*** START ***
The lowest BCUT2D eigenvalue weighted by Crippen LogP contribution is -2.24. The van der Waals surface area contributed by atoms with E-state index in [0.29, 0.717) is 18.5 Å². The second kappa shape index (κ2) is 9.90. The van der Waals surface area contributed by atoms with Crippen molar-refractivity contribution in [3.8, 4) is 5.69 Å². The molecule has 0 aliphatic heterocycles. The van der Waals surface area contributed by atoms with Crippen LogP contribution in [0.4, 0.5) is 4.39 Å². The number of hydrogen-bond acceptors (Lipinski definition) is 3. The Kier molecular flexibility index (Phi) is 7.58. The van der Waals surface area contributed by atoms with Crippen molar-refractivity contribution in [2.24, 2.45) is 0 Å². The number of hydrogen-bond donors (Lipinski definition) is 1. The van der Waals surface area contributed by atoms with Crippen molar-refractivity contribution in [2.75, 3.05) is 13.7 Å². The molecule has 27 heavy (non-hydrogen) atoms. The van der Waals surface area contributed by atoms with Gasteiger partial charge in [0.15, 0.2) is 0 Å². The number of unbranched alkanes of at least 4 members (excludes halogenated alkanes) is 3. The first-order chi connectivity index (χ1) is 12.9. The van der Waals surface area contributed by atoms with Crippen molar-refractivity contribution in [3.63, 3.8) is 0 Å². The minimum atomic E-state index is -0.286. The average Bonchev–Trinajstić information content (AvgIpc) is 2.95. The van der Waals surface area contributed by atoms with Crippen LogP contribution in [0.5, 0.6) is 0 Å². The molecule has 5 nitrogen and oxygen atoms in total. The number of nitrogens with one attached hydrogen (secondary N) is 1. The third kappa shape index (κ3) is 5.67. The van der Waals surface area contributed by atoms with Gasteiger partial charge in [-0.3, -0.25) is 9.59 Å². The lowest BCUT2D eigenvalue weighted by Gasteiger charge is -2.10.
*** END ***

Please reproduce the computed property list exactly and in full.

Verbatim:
The lowest BCUT2D eigenvalue weighted by Crippen LogP contribution is -2.24. The van der Waals surface area contributed by atoms with E-state index in [0.29, 0.717) is 18.5 Å². The second kappa shape index (κ2) is 9.90. The van der Waals surface area contributed by atoms with Crippen molar-refractivity contribution in [3.8, 4) is 5.69 Å². The molecule has 0 aliphatic heterocycles. The van der Waals surface area contributed by atoms with Crippen LogP contribution in [0.4, 0.5) is 4.39 Å². The number of hydrogen-bond acceptors (Lipinski definition) is 3. The Kier molecular flexibility index (Phi) is 7.58. The van der Waals surface area contributed by atoms with Crippen molar-refractivity contribution in [2.24, 2.45) is 0 Å². The number of hydrogen-bond donors (Lipinski definition) is 1. The van der Waals surface area contributed by atoms with Crippen molar-refractivity contribution in [2.75, 3.05) is 13.7 Å². The molecule has 27 heavy (non-hydrogen) atoms. The van der Waals surface area contributed by atoms with Gasteiger partial charge in [0.15, 0.2) is 0 Å². The number of unbranched alkanes of at least 4 members (excludes halogenated alkanes) is 3. The first-order chi connectivity index (χ1) is 12.9. The van der Waals surface area contributed by atoms with Crippen molar-refractivity contribution in [3.63, 3.8) is 0 Å². The minimum atomic E-state index is -0.286. The average Bonchev–Trinajstić information content (AvgIpc) is 2.95. The van der Waals surface area contributed by atoms with Crippen LogP contribution in [0.5, 0.6) is 0 Å². The molecule has 5 nitrogen and oxygen atoms in total. The number of nitrogens with one attached hydrogen (secondary N) is 1. The third kappa shape index (κ3) is 5.67. The van der Waals surface area contributed by atoms with Gasteiger partial charge in [-0.3, -0.25) is 9.59 Å². The lowest BCUT2D eigenvalue weighted by Gasteiger charge is -2.10.